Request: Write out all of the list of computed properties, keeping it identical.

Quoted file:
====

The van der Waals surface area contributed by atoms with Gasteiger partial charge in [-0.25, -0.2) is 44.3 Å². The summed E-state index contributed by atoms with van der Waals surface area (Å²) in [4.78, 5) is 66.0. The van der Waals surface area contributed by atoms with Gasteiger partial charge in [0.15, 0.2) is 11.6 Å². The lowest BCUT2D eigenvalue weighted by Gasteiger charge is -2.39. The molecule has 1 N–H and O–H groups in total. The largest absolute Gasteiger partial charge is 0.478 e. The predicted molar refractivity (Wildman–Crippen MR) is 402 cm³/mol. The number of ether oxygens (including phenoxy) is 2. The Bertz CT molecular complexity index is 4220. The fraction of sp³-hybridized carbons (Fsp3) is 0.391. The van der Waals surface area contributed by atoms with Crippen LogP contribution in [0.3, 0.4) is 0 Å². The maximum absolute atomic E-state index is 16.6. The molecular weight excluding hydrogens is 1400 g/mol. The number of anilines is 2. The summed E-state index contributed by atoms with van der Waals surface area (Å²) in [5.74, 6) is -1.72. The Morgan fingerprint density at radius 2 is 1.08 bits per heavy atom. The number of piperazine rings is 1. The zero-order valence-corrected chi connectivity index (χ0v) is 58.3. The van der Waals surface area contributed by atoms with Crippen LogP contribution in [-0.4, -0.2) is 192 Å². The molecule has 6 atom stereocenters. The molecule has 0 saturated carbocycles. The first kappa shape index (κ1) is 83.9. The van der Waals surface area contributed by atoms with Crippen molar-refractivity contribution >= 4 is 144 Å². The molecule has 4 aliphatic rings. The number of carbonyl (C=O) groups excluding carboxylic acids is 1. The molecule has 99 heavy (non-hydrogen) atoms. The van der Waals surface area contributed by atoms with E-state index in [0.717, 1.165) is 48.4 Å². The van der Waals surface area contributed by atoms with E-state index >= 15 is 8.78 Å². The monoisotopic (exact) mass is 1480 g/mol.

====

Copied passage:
The van der Waals surface area contributed by atoms with Gasteiger partial charge in [-0.25, -0.2) is 44.3 Å². The summed E-state index contributed by atoms with van der Waals surface area (Å²) in [4.78, 5) is 66.0. The van der Waals surface area contributed by atoms with Gasteiger partial charge in [0.15, 0.2) is 11.6 Å². The lowest BCUT2D eigenvalue weighted by Gasteiger charge is -2.39. The molecule has 1 N–H and O–H groups in total. The largest absolute Gasteiger partial charge is 0.478 e. The predicted molar refractivity (Wildman–Crippen MR) is 402 cm³/mol. The number of ether oxygens (including phenoxy) is 2. The Bertz CT molecular complexity index is 4220. The fraction of sp³-hybridized carbons (Fsp3) is 0.391. The van der Waals surface area contributed by atoms with Crippen LogP contribution in [0.3, 0.4) is 0 Å². The maximum absolute atomic E-state index is 16.6. The molecular weight excluding hydrogens is 1400 g/mol. The number of anilines is 2. The summed E-state index contributed by atoms with van der Waals surface area (Å²) in [5.74, 6) is -1.72. The Morgan fingerprint density at radius 2 is 1.08 bits per heavy atom. The number of piperazine rings is 1. The zero-order valence-corrected chi connectivity index (χ0v) is 58.3. The van der Waals surface area contributed by atoms with Crippen LogP contribution in [-0.4, -0.2) is 192 Å². The molecule has 6 atom stereocenters. The molecule has 0 saturated carbocycles. The first kappa shape index (κ1) is 83.9. The van der Waals surface area contributed by atoms with Crippen molar-refractivity contribution >= 4 is 144 Å². The molecule has 4 aliphatic rings. The number of carbonyl (C=O) groups excluding carboxylic acids is 1. The molecule has 99 heavy (non-hydrogen) atoms. The van der Waals surface area contributed by atoms with E-state index in [0.717, 1.165) is 48.4 Å². The van der Waals surface area contributed by atoms with E-state index >= 15 is 8.78 Å². The monoisotopic (exact) mass is 1480 g/mol.